Molly Robbins - Extreme Cake Maker
PUBLISHED: 00:00 13 November 2017
There is no challenge too small for cake maker Molly Robbins, writes Mairead Mahon
Take a peek inside Molly Robbins’ Crawshawbooth studio and you’d find everything a professional baker could ever need. But it’s her trainers that are her most essential items.
‘I’m on my feet all day and sometimes into the evenings so comfortable feet are the basis on which my success has been built,’ said Molly, who runs Molly’s Creative Cakes. ‘I believe in the right tools for the job which is also why, as well as my trainers, I have over 40 aprons in my wardrobe.’
The talented baker, daughter of actor and comedian Ted Robbins, has found success swiftly gaining fans from across the country as well as an appearance on Channel 4 series, Extreme Cake Makers. While the special effects course she studied at college helps her in her current career, she fell into making cake sculptures by accident.
‘The course involved studying the use of colour and making structures, as well as teaching me how to be a dab hand with an air brush,’ said Molly. ‘But I would have been astonished if someone had told me back then they would be useful skills for a career as a cake sculptor.
‘I had never even considered applying them in that way until I decided to make a wedding cake for a family friend. I made a Madeira sponge cake in the shape of a table with tiny sculptures of everyone seated at it. The icing was a bit lumpy but everyone loved it.
Six years on there isn’t a lump in sight on Molly’s sculpture cakes. In fact, her skills have earned her Gold and Silver awards at the Cake International competitions. Molly’s cake mixture is usually Madeira, lemon or chocolate but the real skill is in constructing and icing her creations.
Molly’s niche has become her talent for making cake sculptures in the shape of animals and receives nationwide orders. Customers send her photographs of their pet so she can capture their expression exactly. Not every cake sculptor would be happy if a dog growled at their creation but for Molly, that’s a compliment of the highest order.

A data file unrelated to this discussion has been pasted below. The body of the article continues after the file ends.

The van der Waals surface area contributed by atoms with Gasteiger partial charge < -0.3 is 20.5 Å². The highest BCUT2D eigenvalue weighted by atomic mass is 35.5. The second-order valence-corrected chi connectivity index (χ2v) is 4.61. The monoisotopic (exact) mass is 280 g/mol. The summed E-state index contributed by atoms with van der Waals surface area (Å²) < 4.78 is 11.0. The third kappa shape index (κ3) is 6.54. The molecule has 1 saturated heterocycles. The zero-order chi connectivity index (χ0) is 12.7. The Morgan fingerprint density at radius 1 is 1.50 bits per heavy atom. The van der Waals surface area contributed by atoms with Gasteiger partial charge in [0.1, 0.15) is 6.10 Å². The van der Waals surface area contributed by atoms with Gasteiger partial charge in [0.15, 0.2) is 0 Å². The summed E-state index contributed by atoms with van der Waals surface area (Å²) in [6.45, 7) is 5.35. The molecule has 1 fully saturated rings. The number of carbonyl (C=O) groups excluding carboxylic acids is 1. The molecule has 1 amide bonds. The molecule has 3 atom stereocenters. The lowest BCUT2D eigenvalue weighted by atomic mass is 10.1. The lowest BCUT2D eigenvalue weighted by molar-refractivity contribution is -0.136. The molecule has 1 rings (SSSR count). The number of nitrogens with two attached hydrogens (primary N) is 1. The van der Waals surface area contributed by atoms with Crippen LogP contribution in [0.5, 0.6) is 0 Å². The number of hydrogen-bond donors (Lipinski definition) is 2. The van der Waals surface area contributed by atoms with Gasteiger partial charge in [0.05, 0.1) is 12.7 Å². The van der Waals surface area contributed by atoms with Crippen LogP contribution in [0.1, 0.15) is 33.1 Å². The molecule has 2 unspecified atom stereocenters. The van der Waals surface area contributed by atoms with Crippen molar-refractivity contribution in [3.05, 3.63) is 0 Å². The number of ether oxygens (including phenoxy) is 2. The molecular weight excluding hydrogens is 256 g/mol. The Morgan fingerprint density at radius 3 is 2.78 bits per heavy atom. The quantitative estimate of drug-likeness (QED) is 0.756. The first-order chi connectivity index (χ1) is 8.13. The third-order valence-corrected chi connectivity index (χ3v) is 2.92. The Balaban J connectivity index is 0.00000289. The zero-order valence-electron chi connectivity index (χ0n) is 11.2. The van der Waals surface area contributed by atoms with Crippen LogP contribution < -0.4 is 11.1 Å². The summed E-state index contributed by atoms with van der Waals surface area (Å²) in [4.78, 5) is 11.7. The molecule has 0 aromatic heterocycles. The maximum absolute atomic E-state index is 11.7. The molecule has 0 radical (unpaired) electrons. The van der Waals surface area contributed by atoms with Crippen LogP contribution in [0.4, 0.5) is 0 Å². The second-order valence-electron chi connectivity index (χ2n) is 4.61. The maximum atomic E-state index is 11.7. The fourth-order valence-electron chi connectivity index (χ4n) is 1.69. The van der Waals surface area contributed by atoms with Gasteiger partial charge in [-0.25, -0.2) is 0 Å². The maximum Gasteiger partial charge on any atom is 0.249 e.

‘I love it when a client and their dog calls to collect their cake and the dog becomes convinced that my sculpture is a real dog,’ said Molly. ‘It happened recently with one of my pug dog cake sculptures.
‘I once made a dinosaur cake that had a real growl embedded in it but luckily, the client didn’t bring a real dinosaur with her, so I can’t completely vouch for its authenticity. I’ve made a unicorn cake sculpture too.’
Molly’s birthday and celebration sculptures are completely edible but her life sized creations, which cause a real stir, can contain non-edible skeletons.
‘A skeleton has to be constructed first, in order to provide a structure and then the cake is applied and carefully carved to fit: a process that can be very time consuming. It is the icing and food colouring spray painting that really provide the detail and brings it all together. ‘These life sized sculptures aren’t just decorative though; they are there to be eaten after all, so they do have to taste good.’
Quite often, her huge sculptures are used to raise awareness or money for a particular cause, such as Reggie the Chameleon, who was made for the launch of the Salford City College Animal Centre.
Her skills have led to her becoming one of the stars of popular series, Extreme Cake Makers. One episode featured Molly making one of her biggest commissions - a life size sculpture of a Shetland pony called Bea, which was over 3 feet tall and used 25 kilos of sugar paste. Bea lives at Cheshire Dogs’ Home and funds needed to be raised for her upkeep, which is why Molly decided to help by donating the cake.
‘It was certainly a challenge,’ admits Molly. ‘There was a frame and lots of cake to make. The recipe called for 216 eggs and then I needed to make sure the colouring and Bea’s lovely expression was exactly right.
But Molly isn’t fazed by anything which is lucky given she hosts live cake demonstrations to hordes of fans at the increasingly popular cake shows. Even having a film crew in her studio didn’t make her nervous.
‘It’s a lot of fun and I love meeting people and filming,’ she said. ‘When I was younger, I used to enjoy watching American shows that featured cake makers and now, here I am, taking part in a British one.
‘It’s great as sharing my knowledge is something I really enjoy and hope to do more of.’